More beginning sailing technique questions
Hello again, helpful people!
We went out yesterday for maybe our 10th or 11th sail, and had another great day. Things are coming together, and we seem to be able to control the boat when heading upwind better and better, and more efficiently. Our P26 seems to point much higher than I thought it would be able to; the new sails helped a HUGE amount. We've only flown the 92% jib; winds haven't been light enough to use the 150%, plus I'd like to place some protection on the shrouds, turnbuckles, and other places it might rub before using it. Any suggestions on what to do or how to go about that? I've seen 2"-3" diameter PVC-looking tubes over the shrouds/turnbuckles, or small diameter plastic covers for the shrouds and sailing tape over the turnbuckles. Is one better than the other? The boat behind us has a little wheel of some kind, maybe 3"-4" in diameter, on his outer (upper?) shroud a few feet lower than the spreader. What's that? Stanchion tops/lifelines? Anything else I should do to protect my new sail before dragging it across the deck a lot? We have hank-on headsails.
I could use some tips for sailing downwind. Upwind seems to make sense to me, but downwind (offwind?), not so much. You'd think it would be easier. My first point of confusion may be the relationships between true wind, apparent wind, and the direction of the waves. My friend who took me out the first time and gave me my first (and only) lesson said I could get a good idea of the direction of the true wind by the waves, and that work's great upwind. I understand the relationship between true and apparent wind. When sailing offwind at an angle to avoid any unplanned gibes, I can sail at pretty much any point from just off a beam reach to what looks like direct downwind based on the waves with my main and jib off the starboard side and the wind coming from the portside and back. However, after a gibe to the other side, I can't come close to sailing direct down wind with the sails off the port side; I have to sail at a much greater angle to downwind when the sails are off the port side. Why? Is that common? I noticed that for the first time yesterday. Was that something unique to the conditions? Will that tendency vary? Is it not really happening, and I'm just reading the wind direction incorrectly, i.e., the wind direction 10 feet and more above the water is no longer the direction at the surface, due to surface friction? It can't be a difference between true and apparent wind direction, because when sailing direct downwind they're the same, although the apparent wind (true wind corrected for the boat's heading and speed) is less in strength than the true wind.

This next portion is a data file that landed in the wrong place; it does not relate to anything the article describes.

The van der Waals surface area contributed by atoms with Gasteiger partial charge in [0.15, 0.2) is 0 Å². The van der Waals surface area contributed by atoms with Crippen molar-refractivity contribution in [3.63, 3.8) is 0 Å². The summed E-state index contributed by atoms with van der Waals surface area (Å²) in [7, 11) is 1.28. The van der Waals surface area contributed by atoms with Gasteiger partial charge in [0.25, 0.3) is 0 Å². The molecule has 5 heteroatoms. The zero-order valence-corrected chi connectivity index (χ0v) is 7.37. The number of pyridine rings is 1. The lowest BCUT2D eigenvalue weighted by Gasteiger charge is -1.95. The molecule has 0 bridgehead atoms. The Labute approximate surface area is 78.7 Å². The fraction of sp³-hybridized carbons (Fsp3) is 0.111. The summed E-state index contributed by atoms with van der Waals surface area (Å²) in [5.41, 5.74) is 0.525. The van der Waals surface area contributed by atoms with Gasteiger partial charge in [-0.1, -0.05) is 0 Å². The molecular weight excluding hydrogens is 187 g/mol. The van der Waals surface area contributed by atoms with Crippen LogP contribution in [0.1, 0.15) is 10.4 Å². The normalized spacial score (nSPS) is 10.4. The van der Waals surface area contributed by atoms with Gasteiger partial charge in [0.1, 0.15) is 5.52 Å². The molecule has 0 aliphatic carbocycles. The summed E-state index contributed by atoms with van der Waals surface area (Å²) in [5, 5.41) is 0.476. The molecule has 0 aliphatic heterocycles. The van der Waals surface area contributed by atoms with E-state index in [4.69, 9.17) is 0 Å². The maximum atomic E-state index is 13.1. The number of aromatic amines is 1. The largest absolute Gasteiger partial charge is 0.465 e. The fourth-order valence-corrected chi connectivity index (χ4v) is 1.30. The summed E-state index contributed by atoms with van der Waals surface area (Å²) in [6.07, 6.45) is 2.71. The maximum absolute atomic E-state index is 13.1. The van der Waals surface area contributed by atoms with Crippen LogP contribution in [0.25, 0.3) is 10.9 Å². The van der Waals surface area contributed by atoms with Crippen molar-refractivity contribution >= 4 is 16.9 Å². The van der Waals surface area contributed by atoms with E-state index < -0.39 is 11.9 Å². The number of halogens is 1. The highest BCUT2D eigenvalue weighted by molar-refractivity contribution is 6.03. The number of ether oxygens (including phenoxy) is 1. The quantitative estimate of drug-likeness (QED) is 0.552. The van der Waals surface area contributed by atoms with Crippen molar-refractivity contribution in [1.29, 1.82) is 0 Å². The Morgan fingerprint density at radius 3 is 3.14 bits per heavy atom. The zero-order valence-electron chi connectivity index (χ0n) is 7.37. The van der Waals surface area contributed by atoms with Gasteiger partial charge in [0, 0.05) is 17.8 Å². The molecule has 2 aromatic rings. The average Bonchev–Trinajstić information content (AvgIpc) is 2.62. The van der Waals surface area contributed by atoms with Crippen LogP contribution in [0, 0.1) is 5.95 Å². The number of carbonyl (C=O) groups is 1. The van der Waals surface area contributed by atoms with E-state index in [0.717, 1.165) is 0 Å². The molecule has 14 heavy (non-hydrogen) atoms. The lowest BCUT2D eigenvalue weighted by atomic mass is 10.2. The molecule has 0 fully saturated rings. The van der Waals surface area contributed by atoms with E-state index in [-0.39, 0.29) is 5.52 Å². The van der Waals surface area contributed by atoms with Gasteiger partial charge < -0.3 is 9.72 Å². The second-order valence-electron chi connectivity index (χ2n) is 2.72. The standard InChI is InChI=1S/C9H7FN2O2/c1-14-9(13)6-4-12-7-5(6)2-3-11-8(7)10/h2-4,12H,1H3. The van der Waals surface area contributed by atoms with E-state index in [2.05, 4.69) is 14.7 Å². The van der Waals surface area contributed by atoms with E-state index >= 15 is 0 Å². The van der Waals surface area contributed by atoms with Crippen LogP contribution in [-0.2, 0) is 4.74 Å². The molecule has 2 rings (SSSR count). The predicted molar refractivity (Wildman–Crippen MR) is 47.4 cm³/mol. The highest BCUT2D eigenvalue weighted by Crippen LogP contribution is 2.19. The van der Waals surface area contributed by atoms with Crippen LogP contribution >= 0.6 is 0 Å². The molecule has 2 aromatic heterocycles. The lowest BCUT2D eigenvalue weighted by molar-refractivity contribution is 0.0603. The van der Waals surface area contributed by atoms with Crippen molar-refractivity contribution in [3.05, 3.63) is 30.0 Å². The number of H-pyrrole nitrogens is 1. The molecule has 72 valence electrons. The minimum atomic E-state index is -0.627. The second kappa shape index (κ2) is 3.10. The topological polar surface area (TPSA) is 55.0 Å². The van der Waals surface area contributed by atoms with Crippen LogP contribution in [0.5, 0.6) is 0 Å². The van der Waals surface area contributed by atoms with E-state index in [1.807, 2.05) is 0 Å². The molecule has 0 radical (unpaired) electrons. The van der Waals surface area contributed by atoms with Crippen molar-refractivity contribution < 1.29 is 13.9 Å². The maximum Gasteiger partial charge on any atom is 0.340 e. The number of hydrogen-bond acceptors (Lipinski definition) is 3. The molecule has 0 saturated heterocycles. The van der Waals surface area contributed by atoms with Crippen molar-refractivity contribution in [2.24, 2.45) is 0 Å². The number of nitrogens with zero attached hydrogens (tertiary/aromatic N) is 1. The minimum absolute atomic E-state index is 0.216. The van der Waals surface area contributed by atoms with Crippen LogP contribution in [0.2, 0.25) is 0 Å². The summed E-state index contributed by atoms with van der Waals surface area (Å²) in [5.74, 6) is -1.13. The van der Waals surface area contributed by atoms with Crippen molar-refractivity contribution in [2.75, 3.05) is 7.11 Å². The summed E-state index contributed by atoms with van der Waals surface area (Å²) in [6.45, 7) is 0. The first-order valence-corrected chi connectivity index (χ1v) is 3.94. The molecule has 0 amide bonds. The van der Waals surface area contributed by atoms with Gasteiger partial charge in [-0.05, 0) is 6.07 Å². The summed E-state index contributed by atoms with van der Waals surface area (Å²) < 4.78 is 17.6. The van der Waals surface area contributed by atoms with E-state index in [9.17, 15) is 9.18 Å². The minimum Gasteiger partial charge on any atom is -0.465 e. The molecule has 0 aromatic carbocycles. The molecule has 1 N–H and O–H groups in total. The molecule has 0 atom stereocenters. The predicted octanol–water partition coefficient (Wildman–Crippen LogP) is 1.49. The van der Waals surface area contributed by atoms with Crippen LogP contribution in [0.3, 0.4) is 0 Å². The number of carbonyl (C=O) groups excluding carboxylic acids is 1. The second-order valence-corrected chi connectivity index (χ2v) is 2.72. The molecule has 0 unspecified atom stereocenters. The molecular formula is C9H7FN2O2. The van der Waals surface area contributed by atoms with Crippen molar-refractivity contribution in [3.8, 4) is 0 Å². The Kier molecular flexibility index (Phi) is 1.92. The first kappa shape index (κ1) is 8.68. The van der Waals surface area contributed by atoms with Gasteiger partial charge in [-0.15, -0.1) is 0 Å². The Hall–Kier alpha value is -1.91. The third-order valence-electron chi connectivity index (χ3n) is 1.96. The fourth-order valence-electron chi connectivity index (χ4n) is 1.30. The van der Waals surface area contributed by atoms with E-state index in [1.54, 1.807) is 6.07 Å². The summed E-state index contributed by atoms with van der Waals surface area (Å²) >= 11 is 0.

I've tried do fly wing-on-wing w/ varied success, but it scares me a bit. We don't have a preventer, and I worry about the boom having that much freedom to swing in a gust. We don't have a whisker pole, either, so the jib doesn't stay out very far. Tips? Get a whisker pole?
We DO have a spinnaker, but no spinnaker pole although the mast hardware is there for one. Is it time to learn to use it?
One more... under what conditions should the leech lines be tightened or slackened?
Seems like everytime we go out, a couple thing make more sense, but MORE than a couple other things don't.
Thanks in advance for any help or tips. This place is great.
Best to all,
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"Without question, the greatest invention in the history of mankind is beer. Oh, I grant you that the wheel was also a fine invention, but the wheel does not go nearly as well with pizza." - Dave Barry
Last edited by bblument; 10-15-2013 at 10:13 AM.